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Where there is no law, but every man does what is right in his own eyes, there is the least of real liberty
Henry M. Robert

“A super challenge under super circumstances”

Important questions were raised at an open session of the Lviv elite’s philosophical club, in which Larysa Ivshyna also participated
13 May, 2014 - 11:05
THE PARTICIPANTS OF A “BACKSTAGE TALK” AFTER THE MAIN SESSION AT THE MUSEUM OF IDEAS BOUGHT UP ALL THE DEN LIBRARY PUBLICATIONS. THEY WERE BUYING THEM AS INTELLECTUAL FOOD AND A NICE GIFT

As part of Den Days in Lviv, the newspaper’s editor-in-chief Larysa Ivshyna was invited to an open session of the Lviv business elite’s philosophical club founded by the entrepreneur and public figure Oleh Matsekh.

  It was a profound and lively discussion which, what is more, exposed the main “sore points” of today’s Ukraine. Given the importance of the discussed matters, we offer our readers the most interesting fragments of the debate.

  It should be noted that club members are people of different walks of life: academics, educators, IT specialists, doctors, artists, and restaurateurs. What is more, they are all successful and highly competent people who are not indifferent to the public and political life of their native city and the rest of Ukraine. They are also expert regulars at both local- and national-level TV and radio call-ins.

  The Lviv club’s session, held with participation of Ms. Ivshyna at the Museum of Ideas, was attended, in particular, by Myroslav Marynovych, Vice-Rector of the Ukrainian Catholic University of Lviv; human rights activist, political writer, religion researcher, one of the founders of the amnesty movement in Ukraine; Pavlo Khobzei, Pro-Rector for Education and Research of the Ukrainian Catholic University, ex-chief of the Lviv Oblast Administration’s Main Directorate of Education and Science; restaurateur Mark Zarkhin; entrepreneur Andrii Ionov, leader of the NGO Vector; Oleksii Skrypnyk, General Manager of the Lviv-based IT company Eleks Software; designer and public figure Kostiantyn Kovalyshyn; and young IT specialist Andrii Makovsky.

  Incidentally, the discussion with participation of Ms. Ivshyna lasted for about three and a half hours and then continued “in the margins,” where Lviv residents were invited to see some Den Library books. All the participants in the “backstage” discussion bought up all the Den publications from the Museum of Ideas’ imaginary bookshelf, focusing on the two latest series – “Armor-Piercing Political Writing” and “Subversive Literature.” They were buying these for themselves, their children, and friends as intellectual food and a good gift.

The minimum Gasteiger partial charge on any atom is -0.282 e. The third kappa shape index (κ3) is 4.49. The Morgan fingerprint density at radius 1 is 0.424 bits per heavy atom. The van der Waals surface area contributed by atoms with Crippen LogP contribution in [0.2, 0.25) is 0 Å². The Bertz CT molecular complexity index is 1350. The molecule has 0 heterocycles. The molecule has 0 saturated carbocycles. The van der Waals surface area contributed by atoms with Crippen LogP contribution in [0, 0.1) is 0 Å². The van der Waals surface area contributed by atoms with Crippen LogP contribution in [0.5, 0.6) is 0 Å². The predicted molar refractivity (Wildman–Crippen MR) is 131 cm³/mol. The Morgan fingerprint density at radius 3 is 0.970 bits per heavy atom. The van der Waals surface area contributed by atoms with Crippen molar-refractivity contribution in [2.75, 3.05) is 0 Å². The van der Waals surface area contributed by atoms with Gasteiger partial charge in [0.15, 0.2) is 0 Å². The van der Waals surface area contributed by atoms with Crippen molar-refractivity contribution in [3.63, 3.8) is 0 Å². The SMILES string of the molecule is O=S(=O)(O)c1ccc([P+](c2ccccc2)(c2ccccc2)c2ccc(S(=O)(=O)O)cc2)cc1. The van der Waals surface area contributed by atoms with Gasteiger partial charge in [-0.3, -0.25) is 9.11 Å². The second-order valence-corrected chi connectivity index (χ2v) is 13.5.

Mr. Matsekh proposed “Ukraine, the Soul of the World” as the subject of debate.

“My Euromaidan colleagues, including Ruslana, Sashko Polozhynsky, Ihor Lutsenko, and Volodymyr Viatrovych, have been saying that there must be issues in addition to those on the surface (dollar exchange rate fluctuations, the coming of obscure people to power, etc.). It is hard to embrace these processes, but they are very important in a historical context. What in-depth spiritual changes, if any, are underway in Ukraine? What is the future of Ukraine?” Oleh MATSEKH asked.

  Myroslav MARYNOVYCH was the first to take the floor in order to make an important warning: “The discussion topic you suggest may look somewhat pretentious. My impression is that every nation is like a keyboard for the Lord God, on which He plays a tune. Now the Lord has struck the key ‘Ukraine’ and this chord sounds very bright and expressive. In this sense, I can agree to the words ‘soul of the world,’ for Ukraine impersonates this soul just now. I am afraid to make the mistake Solzhenitsyn once made, when he believed that every nation, i.e. a chord, will sound all the time. I don’t know… In fact I don’t think so. In all probability, a time comes when a people must say its word and then ‘pass the baton’ on to another one. I think this will keep the balance.”